Child Custody

Determining Fort Mill child custody is of paramount importance in family law. Our attorneys at Robert J. Reeves P.C. will work to ensure that you receive the best possible custody outcome for your case. Now, this may mean that you become the custodial parent or it could mean that you get a favorable visitation schedule. Either way, our attorneys will make sure the result is fair to you.

Types of Fort Mill Child Custody

There are three types of child custody in Fort Mill: sole custody, joint custody, and divided custody. Among these, sole custody is the most common form of Fort Mill child custody. A court is unlikely to award joint custody, but the parties can agree to it. And, the court frowns upon divided custody because it separates siblings from one another.

Sole custody essentially results in all children going to one parent. This parent is the custodial parent. The other parent receives visitation rights instead of custody. Visitation will usually include alternating weekends, portions of holidays, and a few weeks in the summer. However, the parties have liberty to draft the visitation schedule they believe to be the best for the children.

Joint custody results in both parents having custody of the child. Parents receive nearly equal physical custody of the children and share the responsibility of making major decision regarding the children. Because courts are unlikely to award this type of custody, parties often must agree to it during mediation.

Divided custody only applies when there is more than one child. With this custody, some children go to one parent. The other children go to the other parent. Courts do not like to grant this type of custody. Usually, you will only see it if the facts are just right.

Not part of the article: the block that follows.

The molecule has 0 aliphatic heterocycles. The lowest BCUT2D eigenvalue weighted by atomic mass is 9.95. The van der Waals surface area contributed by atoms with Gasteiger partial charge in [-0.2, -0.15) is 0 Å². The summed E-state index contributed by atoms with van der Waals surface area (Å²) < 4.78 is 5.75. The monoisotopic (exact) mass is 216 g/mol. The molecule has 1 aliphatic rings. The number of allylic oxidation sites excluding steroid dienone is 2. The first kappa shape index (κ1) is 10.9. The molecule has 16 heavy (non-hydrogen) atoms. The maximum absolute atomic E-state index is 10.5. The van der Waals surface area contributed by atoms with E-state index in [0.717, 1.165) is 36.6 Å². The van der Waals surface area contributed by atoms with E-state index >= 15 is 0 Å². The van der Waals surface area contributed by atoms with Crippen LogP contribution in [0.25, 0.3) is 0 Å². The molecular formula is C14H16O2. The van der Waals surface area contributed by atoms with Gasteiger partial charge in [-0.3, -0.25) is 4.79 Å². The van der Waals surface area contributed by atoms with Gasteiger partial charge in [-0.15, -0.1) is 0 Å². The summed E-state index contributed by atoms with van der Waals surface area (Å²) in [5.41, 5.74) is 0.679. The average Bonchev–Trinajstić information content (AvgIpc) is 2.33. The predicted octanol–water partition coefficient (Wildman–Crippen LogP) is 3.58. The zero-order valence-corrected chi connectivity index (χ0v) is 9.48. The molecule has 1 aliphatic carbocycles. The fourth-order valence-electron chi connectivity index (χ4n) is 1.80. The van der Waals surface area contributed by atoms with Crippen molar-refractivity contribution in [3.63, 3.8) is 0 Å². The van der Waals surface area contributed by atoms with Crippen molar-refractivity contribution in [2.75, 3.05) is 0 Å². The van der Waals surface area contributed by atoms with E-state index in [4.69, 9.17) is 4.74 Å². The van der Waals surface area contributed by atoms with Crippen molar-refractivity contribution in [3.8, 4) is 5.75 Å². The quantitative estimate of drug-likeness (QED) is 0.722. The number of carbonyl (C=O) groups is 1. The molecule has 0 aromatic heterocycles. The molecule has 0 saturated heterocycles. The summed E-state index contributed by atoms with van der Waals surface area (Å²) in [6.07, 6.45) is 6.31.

When deciding who gets custody, courts always consider the best interest of the child. This standard guides all Fort Mill custody decisions. There are 17 other factors that a court looks at. However, these factors exist to help a court decide the best interest of the child.

Grandparents and Third Parties

There are times when child custody is not just a matter between the parents. Sometimes, a grandparent or third party wants custody of a child. While this is possible, it is not easy. They must prove that they have been the primary caregiver and financial supporter of the child. Also, the child must have resided with them for six months, if under the age of three, or one year, if older.

Also, grandparents can ask a court for visitation rights.

We know that Fort Mill child custody can be a battle. Our attorneys will work with you to make sure that your children continue to be a big part of your life.

Contact us to speak with an attorney today about your custody needs.